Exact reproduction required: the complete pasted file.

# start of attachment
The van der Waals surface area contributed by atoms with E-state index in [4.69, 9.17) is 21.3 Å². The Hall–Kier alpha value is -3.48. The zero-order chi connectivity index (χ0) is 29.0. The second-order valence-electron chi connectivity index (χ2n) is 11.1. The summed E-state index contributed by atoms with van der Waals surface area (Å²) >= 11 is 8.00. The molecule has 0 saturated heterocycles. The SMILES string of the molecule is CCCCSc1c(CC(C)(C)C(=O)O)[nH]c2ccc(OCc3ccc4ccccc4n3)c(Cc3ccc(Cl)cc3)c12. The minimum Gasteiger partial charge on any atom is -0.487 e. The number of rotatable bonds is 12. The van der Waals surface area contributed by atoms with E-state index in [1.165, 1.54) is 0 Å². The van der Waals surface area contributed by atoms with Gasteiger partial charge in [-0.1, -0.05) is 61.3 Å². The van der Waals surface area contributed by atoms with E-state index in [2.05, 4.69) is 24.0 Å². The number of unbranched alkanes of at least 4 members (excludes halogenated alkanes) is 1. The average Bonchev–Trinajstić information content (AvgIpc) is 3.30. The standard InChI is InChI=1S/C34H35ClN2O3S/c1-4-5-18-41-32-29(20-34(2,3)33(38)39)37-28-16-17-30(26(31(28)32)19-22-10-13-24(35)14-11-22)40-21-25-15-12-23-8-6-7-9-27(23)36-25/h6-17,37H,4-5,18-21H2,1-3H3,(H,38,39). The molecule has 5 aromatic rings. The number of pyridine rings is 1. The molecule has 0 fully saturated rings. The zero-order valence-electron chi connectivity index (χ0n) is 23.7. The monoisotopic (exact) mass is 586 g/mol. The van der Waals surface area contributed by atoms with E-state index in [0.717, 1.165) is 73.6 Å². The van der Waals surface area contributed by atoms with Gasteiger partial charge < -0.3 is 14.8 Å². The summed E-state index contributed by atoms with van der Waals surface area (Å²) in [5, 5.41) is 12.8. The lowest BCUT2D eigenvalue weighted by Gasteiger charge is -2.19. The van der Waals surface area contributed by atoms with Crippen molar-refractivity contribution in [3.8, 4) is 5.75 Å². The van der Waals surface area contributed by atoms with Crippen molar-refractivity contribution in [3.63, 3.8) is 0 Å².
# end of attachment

The van der Waals surface area contributed by atoms with E-state index in [4.69, 9.17) is 21.3 Å². The Hall–Kier alpha value is -3.48. The zero-order chi connectivity index (χ0) is 29.0. The second-order valence-electron chi connectivity index (χ2n) is 11.1. The summed E-state index contributed by atoms with van der Waals surface area (Å²) >= 11 is 8.00. The molecule has 0 saturated heterocycles. The SMILES string of the molecule is CCCCSc1c(CC(C)(C)C(=O)O)[nH]c2ccc(OCc3ccc4ccccc4n3)c(Cc3ccc(Cl)cc3)c12. The minimum Gasteiger partial charge on any atom is -0.487 e. The number of rotatable bonds is 12. The van der Waals surface area contributed by atoms with E-state index in [1.165, 1.54) is 0 Å². The van der Waals surface area contributed by atoms with Gasteiger partial charge in [-0.1, -0.05) is 61.3 Å². The van der Waals surface area contributed by atoms with E-state index in [2.05, 4.69) is 24.0 Å². The number of unbranched alkanes of at least 4 members (excludes halogenated alkanes) is 1. The average Bonchev–Trinajstić information content (AvgIpc) is 3.30. The standard InChI is InChI=1S/C34H35ClN2O3S/c1-4-5-18-41-32-29(20-34(2,3)33(38)39)37-28-16-17-30(26(31(28)32)19-22-10-13-24(35)14-11-22)40-21-25-15-12-23-8-6-7-9-27(23)36-25/h6-17,37H,4-5,18-21H2,1-3H3,(H,38,39). The molecule has 5 aromatic rings. The number of pyridine rings is 1. The molecule has 0 fully saturated rings. The zero-order valence-electron chi connectivity index (χ0n) is 23.7. The monoisotopic (exact) mass is 586 g/mol. The van der Waals surface area contributed by atoms with E-state index in [0.717, 1.165) is 73.6 Å². The van der Waals surface area contributed by atoms with Gasteiger partial charge < -0.3 is 14.8 Å². The summed E-state index contributed by atoms with van der Waals surface area (Å²) in [5, 5.41) is 12.8. The lowest BCUT2D eigenvalue weighted by Gasteiger charge is -2.19. The van der Waals surface area contributed by atoms with Crippen molar-refractivity contribution in [3.8, 4) is 5.75 Å². The van der Waals surface area contributed by atoms with Crippen molar-refractivity contribution in [3.63, 3.8) is 0 Å².